I read a post a week or two ago that stuck with me because I found it so off-target. The author, consultant and lecturer argued against any kind of QA process as if it was akin to the inquisition (granted, I’ve met some QA coaches who would make great Inquisitors). In this person’s prescription for success, Businesses should forget accountability and do away with expectations. To paraphrase, their creed is "give your front-line employees the empowerment to ‘delight’ the customer and unleash them to do so". In their happy little world the front line will immediately smile and do all the right things to delight the customer.
I wonder if this person is an academic. They certainly have never managed a call center.
Yesterday I had a wonderful lunch with a veteran call center manager. She told me about a team she led that seemed never to do what was expected, until the company provided a financial incentive. Her story reminded me of a grumpy, negative, angry-at-life CSR whom I once coached. This person was belligerent and combative with both me and the customers. Then one month I began analyzing this persons calls and it was like they had changed over night. They were doing everything I had been pleading with them for years to do. I anxiously approached the next coaching session, curious about what had prompted the sudden change. The company had attached a sizable monetary bonus to the CSR’s annual quality scores. "I want the money" they said with a scowl.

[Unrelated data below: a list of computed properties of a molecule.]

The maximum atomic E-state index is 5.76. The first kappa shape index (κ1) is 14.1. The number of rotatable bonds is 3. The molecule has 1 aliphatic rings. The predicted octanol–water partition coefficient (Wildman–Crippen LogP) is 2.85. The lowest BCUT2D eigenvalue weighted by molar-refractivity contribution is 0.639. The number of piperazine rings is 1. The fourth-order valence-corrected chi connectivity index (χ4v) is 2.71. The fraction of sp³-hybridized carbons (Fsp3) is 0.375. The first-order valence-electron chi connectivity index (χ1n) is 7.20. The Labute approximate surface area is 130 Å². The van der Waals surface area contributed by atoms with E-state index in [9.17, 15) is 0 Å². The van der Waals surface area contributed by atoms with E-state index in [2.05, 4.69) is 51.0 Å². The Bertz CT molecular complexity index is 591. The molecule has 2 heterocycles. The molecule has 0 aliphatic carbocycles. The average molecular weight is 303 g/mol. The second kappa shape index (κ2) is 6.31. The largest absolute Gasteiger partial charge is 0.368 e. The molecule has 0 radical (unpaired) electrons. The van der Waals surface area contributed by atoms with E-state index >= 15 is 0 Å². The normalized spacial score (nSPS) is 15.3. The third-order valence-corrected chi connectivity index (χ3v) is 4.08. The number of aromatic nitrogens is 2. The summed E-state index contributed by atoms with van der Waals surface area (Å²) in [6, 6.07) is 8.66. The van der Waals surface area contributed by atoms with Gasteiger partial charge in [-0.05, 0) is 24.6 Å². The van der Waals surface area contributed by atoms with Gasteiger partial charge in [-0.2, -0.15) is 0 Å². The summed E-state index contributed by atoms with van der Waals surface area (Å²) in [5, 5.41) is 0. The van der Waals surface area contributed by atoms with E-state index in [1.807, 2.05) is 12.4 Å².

While both of these stories appall me as a person, they illustrate why Quality Assessment is, indeed, necessary. Call Centers aren’t located in Nirvana, and most human beings aren’t naturally motivated or equipped to "delight" customers just because they are given the empowerment to do so.